The most successful CCOs are effective in championing hard metrics over the intangible, creating the business case for customer loyalty in terms of revenue opportunities and hard costs that are easily compared with competing priorities.

Create and Leverage Opportunities for CEO Support It is in the CEO’s best interest for the CCO to be successful. Yet, many CEOs and other executives are unaware of the best ways to demonstrate support for CCO activities. CCOs must create opportunities for CEOs and other executives to show support and leverage these activities fully. To solicit and leverage CEO support:

Use the CEO to Blow Up Obstacles When diplomacy fails in the face of “not invented here” or other irrational resistance to customer success, it may simply be necessary to leverage the CEO to blow up such obstacles. One CCO said that it took three years to consolidate employees with the same function from disparate departments. A CEO mandate would have resolved these roadblocks within weeks, saving customers three years of frustration. CEOs occasionally need to clarify or reset executive priorities around customer centricity, either directly through a mandate and personal charge or indirectly through MBOs and bonus plans.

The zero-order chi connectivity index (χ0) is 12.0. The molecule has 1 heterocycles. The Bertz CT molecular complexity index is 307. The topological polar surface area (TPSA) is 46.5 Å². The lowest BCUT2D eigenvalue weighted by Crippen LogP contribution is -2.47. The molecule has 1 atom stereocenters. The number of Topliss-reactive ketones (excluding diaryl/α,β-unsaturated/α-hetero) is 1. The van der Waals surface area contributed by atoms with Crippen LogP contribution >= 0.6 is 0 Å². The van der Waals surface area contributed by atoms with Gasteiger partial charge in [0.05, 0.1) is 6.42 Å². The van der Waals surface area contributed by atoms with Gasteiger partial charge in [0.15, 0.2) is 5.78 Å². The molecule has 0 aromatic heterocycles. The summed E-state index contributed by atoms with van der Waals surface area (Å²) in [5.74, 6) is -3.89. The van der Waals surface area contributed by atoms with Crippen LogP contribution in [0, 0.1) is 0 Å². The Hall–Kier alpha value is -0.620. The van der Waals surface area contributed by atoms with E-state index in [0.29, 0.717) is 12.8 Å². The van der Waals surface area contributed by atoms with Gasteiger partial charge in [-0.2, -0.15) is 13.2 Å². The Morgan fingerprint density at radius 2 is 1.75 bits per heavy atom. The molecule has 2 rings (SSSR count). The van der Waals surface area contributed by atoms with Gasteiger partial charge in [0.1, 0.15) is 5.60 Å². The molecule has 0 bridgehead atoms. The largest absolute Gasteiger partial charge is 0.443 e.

Executives without strong Borrowed Authority report spending nearly 50% of their time justifying their existence and soliciting support, instead of serving customers. Increasing Authority to solve customer issues, drive customer centricity, and thereby create sustainable business growth needs to be a core strategy of every CCO who doesn’t wish to relegate the tenure of his/her role to chance. The Bingham CCO Authority Model is a powerful tool for guiding your strategy to gain and increase power and influence within your organization.